Recording everything from international events to local activities, newspapers count as an invaluable resource for many historians. Although national in scope, the Library Company’s collection is strongest in Philadelphia-area newspapers from the eighteenth and nineteenth centuries. We have full runs of significant publications such as Benjamin Franklin’s Pennsylvania Gazette, which tracked events during the Revolution and yellow fever epidemics, and Zachariah Poulson’s American Daily Advertiser, chronicling life in the early nineteenth century. In addition to general newspapers, which often showed political bias, there were other newspapers directed at narrower audiences. Der WochentlichePhiladelphischen Staatsboten,for example, was published for German immigrants in their native language. And William Lloyd Garrison’s The Liberator was one of the most influential abolitionist papers of its time. Illustrated newspapers, which were founded in the mid nineteenth century, included Gleason’s Drawing-Room Companion, Frank Leslie’s Illustrated Newspaper, and Harper’s Weekly, the latter two titles notable for their graphic and up-to-the-minute chronicles of the Civil War.

Magazines, published less frequently, digested the latest news and packaged it together with instructional essays on history, biography, and science. Eighteenth-century Americans relied heavily on European magazines (also part of the Library Company’s collection) until such publications as the American Magazine and the Columbian Magazine reached their doors. Like newspapers, some serials were general collections – miscellanies – geared toward a wide audience, while others were more narrowly focused. Graham’s, Godey’s, and other similar titles targeted the interests of men and women, printing fiction and non-fiction pieces along with plates of the latest fashions. Magazines such as the New England Farmer, Scientific American,the Photographic Annual, and the North American Medical and Surgical Journal concentrated on audiences with more specialized interests. The Library Company’s collection of magazines, which includes hundreds more in addition to the titles mentioned here, and also contains the regularly published transactions of learned societies, is partially accessible through the online catalog. For complete holdings of all titles, please consult one of our reference librarians.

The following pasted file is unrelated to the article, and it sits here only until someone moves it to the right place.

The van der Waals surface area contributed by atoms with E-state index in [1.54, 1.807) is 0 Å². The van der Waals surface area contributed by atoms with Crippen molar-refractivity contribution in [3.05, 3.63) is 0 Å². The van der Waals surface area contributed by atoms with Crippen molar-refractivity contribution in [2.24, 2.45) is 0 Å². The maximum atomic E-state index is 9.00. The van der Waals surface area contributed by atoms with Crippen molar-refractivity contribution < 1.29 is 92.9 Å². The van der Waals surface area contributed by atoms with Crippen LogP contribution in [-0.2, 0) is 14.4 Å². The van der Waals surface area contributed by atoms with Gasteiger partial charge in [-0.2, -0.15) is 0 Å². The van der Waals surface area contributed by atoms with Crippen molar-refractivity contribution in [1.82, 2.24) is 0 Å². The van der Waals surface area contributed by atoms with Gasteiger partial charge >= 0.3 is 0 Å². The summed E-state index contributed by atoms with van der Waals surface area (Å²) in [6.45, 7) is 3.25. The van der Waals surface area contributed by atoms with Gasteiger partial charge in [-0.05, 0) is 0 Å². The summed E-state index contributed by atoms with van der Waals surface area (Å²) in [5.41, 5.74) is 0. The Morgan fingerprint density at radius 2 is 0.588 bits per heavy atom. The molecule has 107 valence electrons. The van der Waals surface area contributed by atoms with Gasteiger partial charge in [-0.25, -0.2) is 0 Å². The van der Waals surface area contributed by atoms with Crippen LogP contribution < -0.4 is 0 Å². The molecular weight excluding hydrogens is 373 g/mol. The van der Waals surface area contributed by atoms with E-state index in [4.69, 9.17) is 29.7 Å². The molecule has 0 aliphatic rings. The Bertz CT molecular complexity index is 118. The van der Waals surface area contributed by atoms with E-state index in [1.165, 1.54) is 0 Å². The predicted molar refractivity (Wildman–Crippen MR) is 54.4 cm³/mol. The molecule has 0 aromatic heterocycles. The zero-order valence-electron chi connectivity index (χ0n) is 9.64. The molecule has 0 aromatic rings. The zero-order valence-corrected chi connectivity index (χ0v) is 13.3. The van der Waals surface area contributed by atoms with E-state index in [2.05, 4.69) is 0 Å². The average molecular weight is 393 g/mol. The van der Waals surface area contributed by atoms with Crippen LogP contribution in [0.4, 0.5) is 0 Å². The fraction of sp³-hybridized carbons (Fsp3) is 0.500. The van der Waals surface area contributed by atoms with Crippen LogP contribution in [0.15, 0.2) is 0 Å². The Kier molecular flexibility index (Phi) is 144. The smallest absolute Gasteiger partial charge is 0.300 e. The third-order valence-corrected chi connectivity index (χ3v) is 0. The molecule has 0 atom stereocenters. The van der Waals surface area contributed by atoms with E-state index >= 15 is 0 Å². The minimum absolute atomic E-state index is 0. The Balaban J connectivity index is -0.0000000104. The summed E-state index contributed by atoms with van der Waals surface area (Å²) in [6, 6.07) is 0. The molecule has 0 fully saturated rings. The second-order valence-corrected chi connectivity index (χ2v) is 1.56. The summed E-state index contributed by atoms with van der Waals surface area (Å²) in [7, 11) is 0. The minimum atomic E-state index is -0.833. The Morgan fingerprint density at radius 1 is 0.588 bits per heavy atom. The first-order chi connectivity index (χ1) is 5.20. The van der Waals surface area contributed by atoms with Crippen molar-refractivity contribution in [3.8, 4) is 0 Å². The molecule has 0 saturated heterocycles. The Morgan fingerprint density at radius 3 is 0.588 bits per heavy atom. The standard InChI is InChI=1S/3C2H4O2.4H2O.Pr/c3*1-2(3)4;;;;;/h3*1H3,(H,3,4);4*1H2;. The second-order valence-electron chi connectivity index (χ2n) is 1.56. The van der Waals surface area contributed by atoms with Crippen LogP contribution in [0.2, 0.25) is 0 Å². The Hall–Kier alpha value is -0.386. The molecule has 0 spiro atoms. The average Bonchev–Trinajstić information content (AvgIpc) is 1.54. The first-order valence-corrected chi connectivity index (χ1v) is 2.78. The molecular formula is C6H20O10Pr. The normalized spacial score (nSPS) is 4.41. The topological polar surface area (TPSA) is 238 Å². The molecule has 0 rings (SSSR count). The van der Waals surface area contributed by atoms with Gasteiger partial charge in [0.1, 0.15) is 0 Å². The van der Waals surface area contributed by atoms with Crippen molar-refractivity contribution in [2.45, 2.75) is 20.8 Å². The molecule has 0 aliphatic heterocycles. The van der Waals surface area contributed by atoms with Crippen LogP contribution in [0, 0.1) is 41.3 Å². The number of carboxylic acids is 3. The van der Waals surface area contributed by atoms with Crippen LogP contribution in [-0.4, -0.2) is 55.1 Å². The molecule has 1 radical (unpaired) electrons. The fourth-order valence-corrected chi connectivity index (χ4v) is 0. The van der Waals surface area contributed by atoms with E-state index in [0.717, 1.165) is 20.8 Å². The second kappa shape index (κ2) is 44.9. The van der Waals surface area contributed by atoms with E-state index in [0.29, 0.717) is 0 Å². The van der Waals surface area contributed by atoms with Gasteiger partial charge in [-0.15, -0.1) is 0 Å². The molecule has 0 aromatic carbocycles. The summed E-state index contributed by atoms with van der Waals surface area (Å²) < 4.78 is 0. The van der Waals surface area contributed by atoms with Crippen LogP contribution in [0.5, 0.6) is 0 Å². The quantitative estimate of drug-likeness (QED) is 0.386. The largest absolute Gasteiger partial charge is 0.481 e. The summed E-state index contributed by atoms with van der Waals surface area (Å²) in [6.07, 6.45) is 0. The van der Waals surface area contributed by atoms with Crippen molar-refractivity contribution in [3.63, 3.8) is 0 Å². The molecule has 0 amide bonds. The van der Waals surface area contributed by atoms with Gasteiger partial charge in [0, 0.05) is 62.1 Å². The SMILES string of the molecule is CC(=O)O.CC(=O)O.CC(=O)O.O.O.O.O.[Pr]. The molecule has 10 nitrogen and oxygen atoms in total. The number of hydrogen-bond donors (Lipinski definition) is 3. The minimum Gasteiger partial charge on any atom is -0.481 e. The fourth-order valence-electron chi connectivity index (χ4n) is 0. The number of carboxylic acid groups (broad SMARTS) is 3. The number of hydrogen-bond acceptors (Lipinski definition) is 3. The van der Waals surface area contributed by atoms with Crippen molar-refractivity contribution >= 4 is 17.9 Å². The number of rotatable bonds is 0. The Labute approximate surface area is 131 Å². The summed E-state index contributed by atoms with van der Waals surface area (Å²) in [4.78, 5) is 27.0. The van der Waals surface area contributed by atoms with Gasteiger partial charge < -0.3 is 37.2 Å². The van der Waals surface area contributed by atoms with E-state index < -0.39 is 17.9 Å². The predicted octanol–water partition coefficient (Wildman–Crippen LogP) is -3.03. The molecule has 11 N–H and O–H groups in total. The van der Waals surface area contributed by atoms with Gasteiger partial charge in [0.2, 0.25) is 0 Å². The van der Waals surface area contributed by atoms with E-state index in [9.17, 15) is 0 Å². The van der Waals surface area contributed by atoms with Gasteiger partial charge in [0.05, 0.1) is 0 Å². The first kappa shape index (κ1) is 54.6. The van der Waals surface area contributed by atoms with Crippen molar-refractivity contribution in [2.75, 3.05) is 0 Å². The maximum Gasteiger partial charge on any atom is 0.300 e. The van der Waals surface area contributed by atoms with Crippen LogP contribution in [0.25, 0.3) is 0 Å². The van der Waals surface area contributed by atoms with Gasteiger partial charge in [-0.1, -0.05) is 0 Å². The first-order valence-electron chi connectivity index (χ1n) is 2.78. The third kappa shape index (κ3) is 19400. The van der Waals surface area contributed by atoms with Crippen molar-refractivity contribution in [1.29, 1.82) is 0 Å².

Clarence S. Brigham. History and Bibliography of American Newspapers 1690-1820 (Worcester, MA: American Antiquarian Society, 1947). 2 vols.

Edward E. Chielens, ed. American Literary Magazines: The Eighteenth and Nineteenth Centuries (New York: Greenwood Press, 1986).

James P. Danky, ed. and Maureen E. Hady, assoc. ed. African-American Newspapers and Periodicals: A National Bibliography (Cambridge: Harvard University Press, 1998).

Jayne K. Kribbs, comp. and ed. An Annotated Bibliography of American Literary Periodicals, 1741-1850 (Boston: G.K. Hall & Co., 1977).

Winifred Gregory, ed. American Newspapers 1821-1936: A Union List of Files Available in the United States and Canada (New York: Kraus Reprint Corporation, 1967 [1937]).

Steven Lomazow. American Periodicals: A Collector’s Manual and Reference Guide (West Orange, NJ: Horowitz/Tae Book Manufacturers, 1996).

Frank Luther Mott. A History of American Magazines (Cambridge: Harvard University Press, 1938). 3 vols.

Edna Brown Titus, ed. Union List of Serials in Libraries of the United States and Canada (New York: The H.W. Wilson Company, 1965.) Third edition, 5 vols.